Today’s batch of burning questions, my smart-aleck answers and the real deal:
Question: I visited the WNC Nature Center recently, specifically to see the much-lauded red pandas, Leafa and Phoenix. This was my first time to see them. Phoenix was stirring around their enclosure, but a sign posted there said that Leafa was temporarily off exhibit for surgery. Can you check on her for us? I’m sure lots of folks would like to know. And by the way, Phoenix is a magnificent boy.
My answer: She was probably getting some plastic surgery because everybody always raves about what a “magnificent boy” Phoenix is.
Real answer: Rest easy, Dear Reader: Leafa is alive and well. And, she’ll have you know, she’s a magnificent girl.
She just had a little glandular problem. The red pandas have an area on the base of their tails that’s used for scent marking.
“She had kind of an abscess there, if you will,” said Chris Gentile, executive director of the Nature Center. “It’s something over the past few years we’ve had to drain.”
This issue usually arises during breeding season, which the red pandas are in right now.
“So, when we did her annual physical, we found a mass this time,” he said, adding they were concerned it might be a bigger problem.
They put her under anesthesia and removed the scent gland, a bit of a risky procedure. The good news, Gentile said, is that a lot of zoos work with red pandas, including the one in Knoxville, Tennessee. So the Nature Center was able to take advantage of some consultation.
“It came out well,” Gentile said. “We sent the tissue sample in just to see if it was cancerous, and it came back negative, so that’s good news. She is already back on exhibit, like nothing happened, pretty much.”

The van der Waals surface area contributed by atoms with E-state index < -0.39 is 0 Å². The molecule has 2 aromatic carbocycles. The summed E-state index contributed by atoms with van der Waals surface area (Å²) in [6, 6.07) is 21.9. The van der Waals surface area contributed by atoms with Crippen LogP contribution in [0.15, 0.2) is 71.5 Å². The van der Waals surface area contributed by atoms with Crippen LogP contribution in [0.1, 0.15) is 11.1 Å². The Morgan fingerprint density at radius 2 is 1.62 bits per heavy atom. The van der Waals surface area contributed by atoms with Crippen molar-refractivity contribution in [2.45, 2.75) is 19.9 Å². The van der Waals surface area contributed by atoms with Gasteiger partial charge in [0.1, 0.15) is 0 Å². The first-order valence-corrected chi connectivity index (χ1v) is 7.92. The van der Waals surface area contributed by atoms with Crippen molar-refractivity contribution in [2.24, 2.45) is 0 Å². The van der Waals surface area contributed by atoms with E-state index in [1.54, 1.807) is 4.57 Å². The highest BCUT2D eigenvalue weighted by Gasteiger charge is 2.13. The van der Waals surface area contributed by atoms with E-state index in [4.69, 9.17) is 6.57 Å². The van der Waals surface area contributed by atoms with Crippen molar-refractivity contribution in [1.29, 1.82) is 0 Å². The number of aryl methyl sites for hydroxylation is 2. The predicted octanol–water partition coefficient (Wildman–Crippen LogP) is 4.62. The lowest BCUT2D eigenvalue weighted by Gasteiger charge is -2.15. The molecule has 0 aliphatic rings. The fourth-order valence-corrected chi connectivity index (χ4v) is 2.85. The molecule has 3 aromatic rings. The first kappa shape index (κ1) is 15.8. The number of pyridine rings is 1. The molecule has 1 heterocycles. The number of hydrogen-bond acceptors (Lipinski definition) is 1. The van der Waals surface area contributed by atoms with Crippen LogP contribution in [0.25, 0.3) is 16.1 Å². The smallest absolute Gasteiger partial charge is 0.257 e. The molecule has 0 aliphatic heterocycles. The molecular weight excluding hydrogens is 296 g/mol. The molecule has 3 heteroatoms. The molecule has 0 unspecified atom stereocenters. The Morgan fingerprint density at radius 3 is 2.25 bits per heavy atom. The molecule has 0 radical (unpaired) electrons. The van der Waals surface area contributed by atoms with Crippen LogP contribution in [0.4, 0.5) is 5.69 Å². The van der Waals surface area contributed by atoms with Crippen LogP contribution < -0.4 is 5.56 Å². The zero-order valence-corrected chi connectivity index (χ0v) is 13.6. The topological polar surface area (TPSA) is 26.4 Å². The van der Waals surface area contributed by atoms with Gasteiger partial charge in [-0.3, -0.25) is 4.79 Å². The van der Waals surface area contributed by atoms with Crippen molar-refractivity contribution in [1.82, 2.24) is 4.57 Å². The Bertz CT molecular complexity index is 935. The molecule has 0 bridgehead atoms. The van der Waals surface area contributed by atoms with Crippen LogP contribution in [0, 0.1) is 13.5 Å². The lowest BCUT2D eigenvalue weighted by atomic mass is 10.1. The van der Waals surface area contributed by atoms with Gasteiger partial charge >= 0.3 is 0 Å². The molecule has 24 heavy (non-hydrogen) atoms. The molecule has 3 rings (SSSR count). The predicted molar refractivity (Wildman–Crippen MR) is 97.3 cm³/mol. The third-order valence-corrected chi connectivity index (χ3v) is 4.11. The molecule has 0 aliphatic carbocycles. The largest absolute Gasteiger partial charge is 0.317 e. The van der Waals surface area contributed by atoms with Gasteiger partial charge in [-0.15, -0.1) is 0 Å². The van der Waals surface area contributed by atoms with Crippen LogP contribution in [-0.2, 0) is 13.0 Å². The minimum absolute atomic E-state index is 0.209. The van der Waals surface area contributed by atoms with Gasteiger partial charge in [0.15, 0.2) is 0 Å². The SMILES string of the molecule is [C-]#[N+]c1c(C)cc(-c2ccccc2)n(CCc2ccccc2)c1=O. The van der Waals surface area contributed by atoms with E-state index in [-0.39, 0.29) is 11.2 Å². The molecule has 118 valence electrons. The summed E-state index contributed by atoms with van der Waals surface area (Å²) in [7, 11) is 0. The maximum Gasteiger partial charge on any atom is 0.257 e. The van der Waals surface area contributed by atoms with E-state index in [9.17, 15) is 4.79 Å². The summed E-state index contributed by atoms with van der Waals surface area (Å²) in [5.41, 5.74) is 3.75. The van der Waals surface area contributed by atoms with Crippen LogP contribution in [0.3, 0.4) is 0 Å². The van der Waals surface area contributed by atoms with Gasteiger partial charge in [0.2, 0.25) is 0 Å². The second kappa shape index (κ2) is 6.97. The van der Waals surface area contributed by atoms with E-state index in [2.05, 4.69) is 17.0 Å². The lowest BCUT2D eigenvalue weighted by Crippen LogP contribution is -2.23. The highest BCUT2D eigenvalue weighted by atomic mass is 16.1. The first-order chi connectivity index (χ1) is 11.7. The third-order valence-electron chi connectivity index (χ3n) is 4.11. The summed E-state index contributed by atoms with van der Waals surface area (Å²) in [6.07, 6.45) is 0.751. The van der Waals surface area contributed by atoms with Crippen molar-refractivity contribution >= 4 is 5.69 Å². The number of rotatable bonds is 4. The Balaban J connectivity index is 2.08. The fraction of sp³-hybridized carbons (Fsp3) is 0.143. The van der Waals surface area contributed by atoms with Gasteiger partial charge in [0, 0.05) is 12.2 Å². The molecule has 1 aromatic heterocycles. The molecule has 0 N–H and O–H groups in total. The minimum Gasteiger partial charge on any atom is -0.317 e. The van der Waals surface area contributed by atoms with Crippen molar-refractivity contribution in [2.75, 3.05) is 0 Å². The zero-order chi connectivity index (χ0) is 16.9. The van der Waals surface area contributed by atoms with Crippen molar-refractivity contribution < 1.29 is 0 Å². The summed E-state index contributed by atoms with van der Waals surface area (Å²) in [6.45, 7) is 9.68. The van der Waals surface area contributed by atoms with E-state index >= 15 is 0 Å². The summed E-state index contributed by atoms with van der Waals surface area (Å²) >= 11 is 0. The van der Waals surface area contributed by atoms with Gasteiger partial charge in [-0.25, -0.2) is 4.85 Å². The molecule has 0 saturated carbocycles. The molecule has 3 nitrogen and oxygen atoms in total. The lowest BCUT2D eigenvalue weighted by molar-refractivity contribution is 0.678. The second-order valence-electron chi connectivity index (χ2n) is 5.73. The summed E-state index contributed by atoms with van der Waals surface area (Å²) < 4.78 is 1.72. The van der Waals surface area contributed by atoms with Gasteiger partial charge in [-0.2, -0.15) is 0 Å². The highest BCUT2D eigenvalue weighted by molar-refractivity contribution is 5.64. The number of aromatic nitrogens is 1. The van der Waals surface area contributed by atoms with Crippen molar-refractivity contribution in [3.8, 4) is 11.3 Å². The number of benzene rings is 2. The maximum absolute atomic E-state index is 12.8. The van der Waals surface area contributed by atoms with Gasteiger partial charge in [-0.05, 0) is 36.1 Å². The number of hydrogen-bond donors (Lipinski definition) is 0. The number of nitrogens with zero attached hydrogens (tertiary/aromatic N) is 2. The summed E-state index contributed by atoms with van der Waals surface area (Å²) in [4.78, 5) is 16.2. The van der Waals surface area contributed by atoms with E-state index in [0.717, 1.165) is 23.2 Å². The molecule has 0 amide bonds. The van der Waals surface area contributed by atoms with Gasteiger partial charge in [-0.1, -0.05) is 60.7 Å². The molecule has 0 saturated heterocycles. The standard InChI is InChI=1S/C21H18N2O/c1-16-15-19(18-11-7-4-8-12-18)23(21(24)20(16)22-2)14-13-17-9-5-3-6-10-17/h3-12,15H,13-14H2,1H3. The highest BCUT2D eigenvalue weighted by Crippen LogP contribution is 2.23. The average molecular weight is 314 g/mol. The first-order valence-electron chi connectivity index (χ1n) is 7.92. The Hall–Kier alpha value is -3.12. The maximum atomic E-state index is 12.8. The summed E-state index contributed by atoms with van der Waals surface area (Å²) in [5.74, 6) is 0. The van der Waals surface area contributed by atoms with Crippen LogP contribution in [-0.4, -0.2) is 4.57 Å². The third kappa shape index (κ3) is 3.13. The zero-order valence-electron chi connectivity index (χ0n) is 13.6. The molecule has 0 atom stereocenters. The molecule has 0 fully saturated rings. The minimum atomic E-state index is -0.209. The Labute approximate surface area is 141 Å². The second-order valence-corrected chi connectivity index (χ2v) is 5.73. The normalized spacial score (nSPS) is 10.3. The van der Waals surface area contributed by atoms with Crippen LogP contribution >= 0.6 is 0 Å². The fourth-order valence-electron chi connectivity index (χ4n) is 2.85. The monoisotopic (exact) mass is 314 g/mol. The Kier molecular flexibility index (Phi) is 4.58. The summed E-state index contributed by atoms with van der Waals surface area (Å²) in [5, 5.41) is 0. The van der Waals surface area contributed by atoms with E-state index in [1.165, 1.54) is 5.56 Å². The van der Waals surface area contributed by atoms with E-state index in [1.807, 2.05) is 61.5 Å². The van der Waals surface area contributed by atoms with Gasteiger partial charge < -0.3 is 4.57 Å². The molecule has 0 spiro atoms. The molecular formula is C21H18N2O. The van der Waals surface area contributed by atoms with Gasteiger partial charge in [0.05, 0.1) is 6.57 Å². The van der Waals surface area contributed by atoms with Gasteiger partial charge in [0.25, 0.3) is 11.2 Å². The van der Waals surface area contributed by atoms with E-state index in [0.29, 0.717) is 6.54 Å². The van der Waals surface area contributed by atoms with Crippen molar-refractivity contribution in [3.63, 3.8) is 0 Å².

The procedure took place Feb. 5, and Leafa was “up and about that night.” Staff covered the exhibition area so she wouldn’t be stressed by viewers, but by Feb. 11 Leafa was on full public view again.
“It’s wonderful that people are so connected to our animals that when one of them is going through some care, they’re interested enough to know how it turns out,” Gentile said.
We wrote about the red pandas in 2019, shortly after their arrival, in WNC Parent magazine. Here’s an interesting nugget:
“The introduction of red pandas to the Nature Center may come as a surprise, but a direct relative of the red panda, Bristol’s Panda, was found to live in the Appalachian mountains nearly 5 million years ago.”
The magazine also reported, “Red panda numbers are dwindling in the wild, with less than 10,000 individuals left.”
“The Association of Zoos and Aquariums’ Species Survival Plan may be the key to bringing this species back from the brink of extinction, much like the red wolves of our home state,” WNC Parent reported. “Red pandas are from an area that has a very similar climate to our own, which will ensure their happiness and success at the Nature Center. In fact, the Knoxville Zoo of Tennessee has fostered more red panda births than any other zoo in the program…”
According to National Geographic, red pandas are herbivores typically about 20-26 inches in length, with a 12-20 inch tail. They can weigh 12-20 pounds.
“The red panda shares the giant panda’s rainy, high-altitude forest habitat, but has a wider range,” National Geographic reports. “Red pandas live in the mountains of Nepal and northern Myanmar (Burma), as well as in central China.
These animals spend most of their lives in trees and even sleep aloft. When foraging, they are most active at night as well as in the gloaming hours of dusk and dawn.”
Leafa and Phoenix, who have bred together, are 11 and 10 years old, respectively.
“In the wild, they typically don’t live past 10 years,” Gentile said. “In zoos, we’ve seen red pandas live up to their high teens. I think the oldest one was over 20.”
The WNC Nature Center is home to 60 species of wildlife that live or have lived in the Appalachian region, including bears, deer, cougars, bobcats and more. It’s open seven days a week, with admissions from 10 a.m.-3:30 p.m. For more information, visit https://wildwnc.org/
On another note, Gentile said they recently added two new red foxes to their exhibit. Each is missing a leg — one probably from a trap, the other possibly from an encounter with a dog.
These foxes would never have survived in the wild, so the Nature Center is happy to provide them a home, Gentile said.
This is the opinion of John Boyle. To submit a question, contact him at 232-5847 or [email protected]